3 Easy Steps to Raise FOD Awareness Right Now!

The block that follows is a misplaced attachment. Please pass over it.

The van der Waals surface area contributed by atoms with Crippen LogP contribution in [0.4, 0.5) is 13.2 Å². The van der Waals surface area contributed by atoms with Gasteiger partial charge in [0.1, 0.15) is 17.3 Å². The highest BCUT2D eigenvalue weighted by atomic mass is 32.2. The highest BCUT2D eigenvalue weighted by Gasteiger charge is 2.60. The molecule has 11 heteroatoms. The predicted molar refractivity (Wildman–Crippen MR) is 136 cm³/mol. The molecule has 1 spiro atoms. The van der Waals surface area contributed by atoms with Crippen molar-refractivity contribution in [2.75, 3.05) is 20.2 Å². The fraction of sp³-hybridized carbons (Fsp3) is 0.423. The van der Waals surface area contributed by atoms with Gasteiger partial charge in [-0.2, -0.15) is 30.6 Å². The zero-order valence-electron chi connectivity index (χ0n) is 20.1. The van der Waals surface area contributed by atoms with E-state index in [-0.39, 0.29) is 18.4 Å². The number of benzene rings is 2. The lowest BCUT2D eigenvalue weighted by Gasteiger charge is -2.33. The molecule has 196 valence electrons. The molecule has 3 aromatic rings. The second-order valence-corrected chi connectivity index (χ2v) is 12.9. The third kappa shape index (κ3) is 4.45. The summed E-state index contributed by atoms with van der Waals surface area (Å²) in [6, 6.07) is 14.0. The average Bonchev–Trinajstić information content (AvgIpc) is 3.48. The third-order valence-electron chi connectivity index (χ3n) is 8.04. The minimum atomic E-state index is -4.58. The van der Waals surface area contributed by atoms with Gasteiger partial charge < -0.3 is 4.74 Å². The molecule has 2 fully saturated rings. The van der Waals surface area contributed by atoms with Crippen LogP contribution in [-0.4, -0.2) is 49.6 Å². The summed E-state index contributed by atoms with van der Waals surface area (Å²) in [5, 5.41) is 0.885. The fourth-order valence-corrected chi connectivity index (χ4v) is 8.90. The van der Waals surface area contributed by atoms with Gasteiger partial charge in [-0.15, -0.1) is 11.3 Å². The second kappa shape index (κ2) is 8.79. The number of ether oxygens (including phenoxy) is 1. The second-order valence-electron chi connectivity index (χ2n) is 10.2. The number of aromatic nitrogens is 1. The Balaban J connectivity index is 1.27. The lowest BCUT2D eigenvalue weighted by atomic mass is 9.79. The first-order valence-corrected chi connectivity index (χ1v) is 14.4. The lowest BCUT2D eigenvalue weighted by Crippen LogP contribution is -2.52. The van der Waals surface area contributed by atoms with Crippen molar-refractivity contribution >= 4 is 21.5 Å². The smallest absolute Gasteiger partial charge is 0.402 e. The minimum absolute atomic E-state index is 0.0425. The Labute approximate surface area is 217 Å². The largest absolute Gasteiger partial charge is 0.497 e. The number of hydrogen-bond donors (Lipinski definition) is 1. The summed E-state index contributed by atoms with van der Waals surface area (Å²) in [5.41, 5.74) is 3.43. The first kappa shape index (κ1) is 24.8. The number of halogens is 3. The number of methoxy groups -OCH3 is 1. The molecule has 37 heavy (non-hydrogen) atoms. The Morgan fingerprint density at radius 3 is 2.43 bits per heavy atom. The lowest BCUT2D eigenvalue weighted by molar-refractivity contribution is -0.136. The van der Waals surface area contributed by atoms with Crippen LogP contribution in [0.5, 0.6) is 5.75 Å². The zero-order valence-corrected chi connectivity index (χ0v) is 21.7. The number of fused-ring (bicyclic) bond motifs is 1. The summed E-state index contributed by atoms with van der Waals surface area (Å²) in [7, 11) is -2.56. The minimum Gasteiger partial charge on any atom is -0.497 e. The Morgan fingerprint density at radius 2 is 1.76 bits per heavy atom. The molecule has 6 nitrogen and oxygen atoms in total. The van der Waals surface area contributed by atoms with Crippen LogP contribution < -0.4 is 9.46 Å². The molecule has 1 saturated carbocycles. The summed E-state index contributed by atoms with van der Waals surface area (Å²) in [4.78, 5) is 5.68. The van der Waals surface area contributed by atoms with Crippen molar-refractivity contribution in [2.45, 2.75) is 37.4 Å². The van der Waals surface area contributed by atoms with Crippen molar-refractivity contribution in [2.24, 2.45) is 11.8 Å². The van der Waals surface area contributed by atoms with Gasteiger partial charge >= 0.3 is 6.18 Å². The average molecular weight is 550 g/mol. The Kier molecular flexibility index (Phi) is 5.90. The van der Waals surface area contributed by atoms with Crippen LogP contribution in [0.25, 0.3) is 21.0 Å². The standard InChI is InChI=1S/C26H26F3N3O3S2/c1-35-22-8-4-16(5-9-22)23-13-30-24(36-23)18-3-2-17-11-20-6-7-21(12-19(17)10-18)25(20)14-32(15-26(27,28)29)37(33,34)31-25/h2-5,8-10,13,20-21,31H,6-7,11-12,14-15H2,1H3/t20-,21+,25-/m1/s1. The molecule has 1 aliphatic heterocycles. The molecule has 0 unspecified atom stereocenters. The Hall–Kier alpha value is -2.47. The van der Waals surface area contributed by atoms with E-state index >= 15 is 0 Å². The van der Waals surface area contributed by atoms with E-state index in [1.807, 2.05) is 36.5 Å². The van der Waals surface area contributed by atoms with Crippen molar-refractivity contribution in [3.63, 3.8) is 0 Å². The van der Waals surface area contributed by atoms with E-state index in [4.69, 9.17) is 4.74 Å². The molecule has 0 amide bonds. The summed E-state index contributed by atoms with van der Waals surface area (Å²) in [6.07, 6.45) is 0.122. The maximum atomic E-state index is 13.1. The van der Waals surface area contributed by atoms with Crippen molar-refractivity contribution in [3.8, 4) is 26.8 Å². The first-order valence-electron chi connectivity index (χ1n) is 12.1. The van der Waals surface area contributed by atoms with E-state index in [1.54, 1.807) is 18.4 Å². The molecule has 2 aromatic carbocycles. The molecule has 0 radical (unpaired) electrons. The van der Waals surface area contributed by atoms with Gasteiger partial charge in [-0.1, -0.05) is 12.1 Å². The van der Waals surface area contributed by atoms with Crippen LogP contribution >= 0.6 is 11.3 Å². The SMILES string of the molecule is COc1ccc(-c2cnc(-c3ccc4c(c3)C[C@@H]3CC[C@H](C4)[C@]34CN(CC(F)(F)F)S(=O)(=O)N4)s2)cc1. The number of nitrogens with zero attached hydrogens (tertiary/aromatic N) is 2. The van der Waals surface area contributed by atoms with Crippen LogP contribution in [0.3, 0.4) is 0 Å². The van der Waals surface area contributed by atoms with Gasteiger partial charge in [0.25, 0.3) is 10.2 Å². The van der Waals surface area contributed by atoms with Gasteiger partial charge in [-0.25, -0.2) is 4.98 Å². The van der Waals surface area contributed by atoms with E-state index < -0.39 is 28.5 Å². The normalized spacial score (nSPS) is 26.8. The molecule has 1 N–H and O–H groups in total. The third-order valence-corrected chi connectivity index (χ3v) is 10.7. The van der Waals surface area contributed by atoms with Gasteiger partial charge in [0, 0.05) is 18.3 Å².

The Golden BoltKeeping your employees on the lookout for foreign object debris or damage (FOD) can prove challenging in a busy work environment. Try these three proven methods to encourage awareness and a strong safety culture. While the examples focus on airport environments, you can easily apply the same principles to manufacturing facilities. 1. Provide clear goals and instructions. FOD control training sessions involve more than just instructing staff to “pick up after yourself.” Each job description creates its own unique potential for discovering – and creating – potentially dangerous debris. How roughly a Ramper handles cargo influences how many broken suitcase handles, torn ID tags, and ripped labels litter the ramp. The route and speed of a driver towing a runway sweeper influences how efficiently it sweeps. Likewise, the Ramper is in a perfect position to follow “clean as you go” procedures during loading operations. Ground vehicle drivers can be trained to visually scan the pavement during routine operations. Assess each job description, then create a short and specific list of instructions for that employee or team. 2. Bring senior management aboard. Employees pay attention when the C-suite pays attention. Your top executives must set an example by personally encouraging awareness and compliance. For example, in the US Air Force – which has the best FOD program in the world – oversight of an air base's program is normally performed by the Vice Wing Commander, who is a colonel or general and the unit's second-highest ranking officer. Typically, the VWC delegates day-to-day activities to a career sergeant with ground maintenance experience, relying upon his or her reports and recommendations when making command decisions. In a civilian facility, program oversight normally falls to the safety or operations manager or, in a small GA airport, the airport director. Regardless, a senior manager with supervisory authority must hold ultimate responsibility. 3. Hold a FOD contest. Most folks don't think of picking up garbage as fun, so let's make it fun. Challenge staff to create safety posters and distribute copies of the best designs. Lead a round of applause to the employee who brings in the heaviest trash bag during cleanup. A popular and productive contest is the Golden Bolt hunt. First, management colors a bolt with gold paint and hides it. Then, employees perform a “FOD Walk,” visually sweeping an area for FOD, collecting it as they go along. Whoever finds the Golden Bolt wins. During staff meetings, award prizes to employees who collect the most debris, design the best poster, or locate the hidden bolt. They need not be expensive and might include a dinner coupon, gift card, or framed certificate of achievement. You are not “buying” responsible behavior from your employees. You are recognizing their personal decision to actively support the safety of their company, co-workers, and customers. Looking for formal training materials? Visit FODProgram.com for a list of online courses that will teach your employees how to practice responsible FOD awareness and control.